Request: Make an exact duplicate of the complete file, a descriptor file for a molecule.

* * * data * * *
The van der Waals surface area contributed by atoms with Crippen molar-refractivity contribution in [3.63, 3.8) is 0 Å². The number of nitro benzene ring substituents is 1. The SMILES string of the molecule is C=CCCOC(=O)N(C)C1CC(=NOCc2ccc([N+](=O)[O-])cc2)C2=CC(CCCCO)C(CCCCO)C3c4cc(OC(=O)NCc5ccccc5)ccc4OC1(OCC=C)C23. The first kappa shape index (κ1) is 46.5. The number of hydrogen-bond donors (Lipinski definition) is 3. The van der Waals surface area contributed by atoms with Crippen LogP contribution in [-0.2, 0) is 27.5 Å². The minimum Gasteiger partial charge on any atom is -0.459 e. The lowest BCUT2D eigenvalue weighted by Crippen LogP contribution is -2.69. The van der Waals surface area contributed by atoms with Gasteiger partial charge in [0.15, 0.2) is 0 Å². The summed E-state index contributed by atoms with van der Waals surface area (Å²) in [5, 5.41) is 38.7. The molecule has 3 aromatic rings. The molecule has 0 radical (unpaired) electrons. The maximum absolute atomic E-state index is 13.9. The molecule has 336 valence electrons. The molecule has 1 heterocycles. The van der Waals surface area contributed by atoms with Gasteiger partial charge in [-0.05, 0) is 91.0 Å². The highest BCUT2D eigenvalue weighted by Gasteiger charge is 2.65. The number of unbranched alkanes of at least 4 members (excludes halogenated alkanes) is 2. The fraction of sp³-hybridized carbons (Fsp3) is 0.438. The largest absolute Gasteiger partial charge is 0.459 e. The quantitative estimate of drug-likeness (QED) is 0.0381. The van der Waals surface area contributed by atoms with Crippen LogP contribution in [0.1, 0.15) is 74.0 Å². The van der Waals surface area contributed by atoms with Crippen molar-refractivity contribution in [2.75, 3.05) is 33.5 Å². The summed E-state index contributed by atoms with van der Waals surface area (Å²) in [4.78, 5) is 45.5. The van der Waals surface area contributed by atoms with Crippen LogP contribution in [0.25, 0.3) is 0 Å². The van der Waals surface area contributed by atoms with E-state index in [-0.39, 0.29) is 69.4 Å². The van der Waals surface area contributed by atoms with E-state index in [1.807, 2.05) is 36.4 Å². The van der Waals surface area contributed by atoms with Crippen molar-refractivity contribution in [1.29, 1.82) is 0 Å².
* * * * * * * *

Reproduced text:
The van der Waals surface area contributed by atoms with Crippen molar-refractivity contribution in [3.63, 3.8) is 0 Å². The number of nitro benzene ring substituents is 1. The SMILES string of the molecule is C=CCCOC(=O)N(C)C1CC(=NOCc2ccc([N+](=O)[O-])cc2)C2=CC(CCCCO)C(CCCCO)C3c4cc(OC(=O)NCc5ccccc5)ccc4OC1(OCC=C)C23. The first kappa shape index (κ1) is 46.5. The number of hydrogen-bond donors (Lipinski definition) is 3. The van der Waals surface area contributed by atoms with Crippen LogP contribution in [-0.2, 0) is 27.5 Å². The minimum Gasteiger partial charge on any atom is -0.459 e. The lowest BCUT2D eigenvalue weighted by Crippen LogP contribution is -2.69. The van der Waals surface area contributed by atoms with Gasteiger partial charge in [0.15, 0.2) is 0 Å². The summed E-state index contributed by atoms with van der Waals surface area (Å²) in [5, 5.41) is 38.7. The molecule has 3 aromatic rings. The molecule has 0 radical (unpaired) electrons. The maximum absolute atomic E-state index is 13.9. The molecule has 336 valence electrons. The molecule has 1 heterocycles. The van der Waals surface area contributed by atoms with Gasteiger partial charge in [-0.05, 0) is 91.0 Å². The highest BCUT2D eigenvalue weighted by Gasteiger charge is 2.65. The number of unbranched alkanes of at least 4 members (excludes halogenated alkanes) is 2. The fraction of sp³-hybridized carbons (Fsp3) is 0.438. The largest absolute Gasteiger partial charge is 0.459 e. The quantitative estimate of drug-likeness (QED) is 0.0381. The van der Waals surface area contributed by atoms with Crippen LogP contribution in [0.1, 0.15) is 74.0 Å². The van der Waals surface area contributed by atoms with Crippen molar-refractivity contribution in [2.75, 3.05) is 33.5 Å². The summed E-state index contributed by atoms with van der Waals surface area (Å²) in [4.78, 5) is 45.5. The van der Waals surface area contributed by atoms with Crippen LogP contribution in [0.25, 0.3) is 0 Å². The van der Waals surface area contributed by atoms with E-state index in [-0.39, 0.29) is 69.4 Å². The van der Waals surface area contributed by atoms with E-state index in [1.807, 2.05) is 36.4 Å². The van der Waals surface area contributed by atoms with Crippen molar-refractivity contribution in [1.29, 1.82) is 0 Å².